New Delhi: India on Thursday contested China's claims that Arbitral Tribunal has no authority to resolve territorial disputes in South China Sea (SCS), saying the authority of the court and its award is recognised in the provisions of United Nations Conference on the Law of the Sea (UNCLOS).
External Affairs Ministry Spokesperson Vikas Swarup also asserted that India was not in "favour or against" any particular country and the whole issue was a matter of law.
"The authority of the Annex VII Tribunal and its award is recognised in Part XV of the UNCLOS itself. India's own record in this regard is also well known," he said.
Asked whether India was with or against China on the issue of the Permanent Court of Arbitration (PCA) verdict on SCS, he said, "This is not an issue of being in favour or against any particular country.
"It is about the use of the global commons. It is not a matter of politics, it is a matter of law. Ours is a principled position, deriving from India being a State Party to the UNCLOS. As a State Party, we believe that all Parties should show utmost respect to the UNCLOS which establishes the international legal order of the seas and oceans."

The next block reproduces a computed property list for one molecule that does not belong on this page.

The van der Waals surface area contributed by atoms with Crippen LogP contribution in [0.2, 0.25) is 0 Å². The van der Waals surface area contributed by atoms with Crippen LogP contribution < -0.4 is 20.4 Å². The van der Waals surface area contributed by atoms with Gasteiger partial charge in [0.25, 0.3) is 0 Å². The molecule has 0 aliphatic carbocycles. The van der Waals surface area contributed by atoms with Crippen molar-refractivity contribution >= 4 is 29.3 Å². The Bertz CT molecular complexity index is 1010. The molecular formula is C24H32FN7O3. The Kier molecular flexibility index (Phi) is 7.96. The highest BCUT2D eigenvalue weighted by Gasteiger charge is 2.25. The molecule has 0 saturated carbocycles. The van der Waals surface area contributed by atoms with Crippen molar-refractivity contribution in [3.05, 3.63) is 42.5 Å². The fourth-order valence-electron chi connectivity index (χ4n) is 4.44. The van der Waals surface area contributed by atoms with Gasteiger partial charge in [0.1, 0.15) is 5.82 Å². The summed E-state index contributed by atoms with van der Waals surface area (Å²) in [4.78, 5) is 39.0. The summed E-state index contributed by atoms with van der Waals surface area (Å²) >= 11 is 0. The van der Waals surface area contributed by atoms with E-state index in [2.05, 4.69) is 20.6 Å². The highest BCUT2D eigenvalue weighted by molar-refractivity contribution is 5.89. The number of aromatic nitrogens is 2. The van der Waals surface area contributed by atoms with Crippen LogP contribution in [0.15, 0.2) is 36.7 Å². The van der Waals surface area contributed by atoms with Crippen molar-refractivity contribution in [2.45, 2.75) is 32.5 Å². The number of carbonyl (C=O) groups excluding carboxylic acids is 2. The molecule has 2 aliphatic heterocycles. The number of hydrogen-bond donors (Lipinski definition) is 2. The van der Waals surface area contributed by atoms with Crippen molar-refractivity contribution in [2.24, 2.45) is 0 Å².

Earlier this week, PCA ruled against China in a bitter row over territorial rights and "concluded that there was no legal basis for China to claim historic rights within the sea areas falling within the 'nine-dash line'."
Asserting that it "does not accept and does not recognise" the ruling, China rejected the verdict as "null and void".
China asserts sovereignty over almost all of the strategically vital waters in the face of rival claims from its Southeast Asian neighbours.
On a statement by the Chinese Deputy Foreign Minister that war-like situation may develop in the South China Sea, Swarup reiterated his earlier comments that India believes that states should resolve disputes through peaceful means without threat or use of force and exercise self restraint in the conduct of activities that could complicate or escalate dispute affecting peace and stability.
"No unilateral action should be taken which may cause tension in the area," he added....